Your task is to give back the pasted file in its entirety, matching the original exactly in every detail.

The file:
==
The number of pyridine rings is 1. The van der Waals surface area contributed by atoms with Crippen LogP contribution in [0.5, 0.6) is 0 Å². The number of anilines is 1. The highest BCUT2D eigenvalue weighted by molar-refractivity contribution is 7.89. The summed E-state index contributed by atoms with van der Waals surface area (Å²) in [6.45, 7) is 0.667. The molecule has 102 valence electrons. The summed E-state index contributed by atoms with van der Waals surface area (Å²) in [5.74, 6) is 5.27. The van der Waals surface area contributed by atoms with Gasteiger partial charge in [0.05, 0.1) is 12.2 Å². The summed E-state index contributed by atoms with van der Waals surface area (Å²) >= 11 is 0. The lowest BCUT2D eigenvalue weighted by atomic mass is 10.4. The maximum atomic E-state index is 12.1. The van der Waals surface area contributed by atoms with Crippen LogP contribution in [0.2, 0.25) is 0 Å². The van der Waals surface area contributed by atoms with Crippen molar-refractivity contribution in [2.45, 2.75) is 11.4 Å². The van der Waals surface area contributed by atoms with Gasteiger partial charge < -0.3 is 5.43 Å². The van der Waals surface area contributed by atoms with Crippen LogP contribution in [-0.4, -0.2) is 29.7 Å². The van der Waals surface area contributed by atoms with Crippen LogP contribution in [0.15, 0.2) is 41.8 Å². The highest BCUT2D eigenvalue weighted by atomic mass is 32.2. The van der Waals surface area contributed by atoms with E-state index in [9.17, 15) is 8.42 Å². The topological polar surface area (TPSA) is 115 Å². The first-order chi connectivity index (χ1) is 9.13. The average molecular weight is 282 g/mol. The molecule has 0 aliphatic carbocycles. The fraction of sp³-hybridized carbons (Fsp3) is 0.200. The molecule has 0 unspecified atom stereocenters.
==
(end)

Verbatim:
The number of pyridine rings is 1. The van der Waals surface area contributed by atoms with Crippen LogP contribution in [0.5, 0.6) is 0 Å². The number of anilines is 1. The highest BCUT2D eigenvalue weighted by molar-refractivity contribution is 7.89. The summed E-state index contributed by atoms with van der Waals surface area (Å²) in [6.45, 7) is 0.667. The molecule has 102 valence electrons. The summed E-state index contributed by atoms with van der Waals surface area (Å²) in [5.74, 6) is 5.27. The van der Waals surface area contributed by atoms with Gasteiger partial charge in [0.05, 0.1) is 12.2 Å². The summed E-state index contributed by atoms with van der Waals surface area (Å²) >= 11 is 0. The lowest BCUT2D eigenvalue weighted by atomic mass is 10.4. The maximum atomic E-state index is 12.1. The van der Waals surface area contributed by atoms with Crippen LogP contribution in [0.2, 0.25) is 0 Å². The van der Waals surface area contributed by atoms with Crippen molar-refractivity contribution in [2.45, 2.75) is 11.4 Å². The van der Waals surface area contributed by atoms with Gasteiger partial charge < -0.3 is 5.43 Å². The van der Waals surface area contributed by atoms with Crippen LogP contribution in [-0.4, -0.2) is 29.7 Å². The van der Waals surface area contributed by atoms with Crippen LogP contribution in [0.15, 0.2) is 41.8 Å². The highest BCUT2D eigenvalue weighted by atomic mass is 32.2. The van der Waals surface area contributed by atoms with E-state index in [9.17, 15) is 8.42 Å². The topological polar surface area (TPSA) is 115 Å². The first-order chi connectivity index (χ1) is 9.13. The average molecular weight is 282 g/mol. The molecule has 0 aliphatic carbocycles. The fraction of sp³-hybridized carbons (Fsp3) is 0.200. The molecule has 0 unspecified atom stereocenters.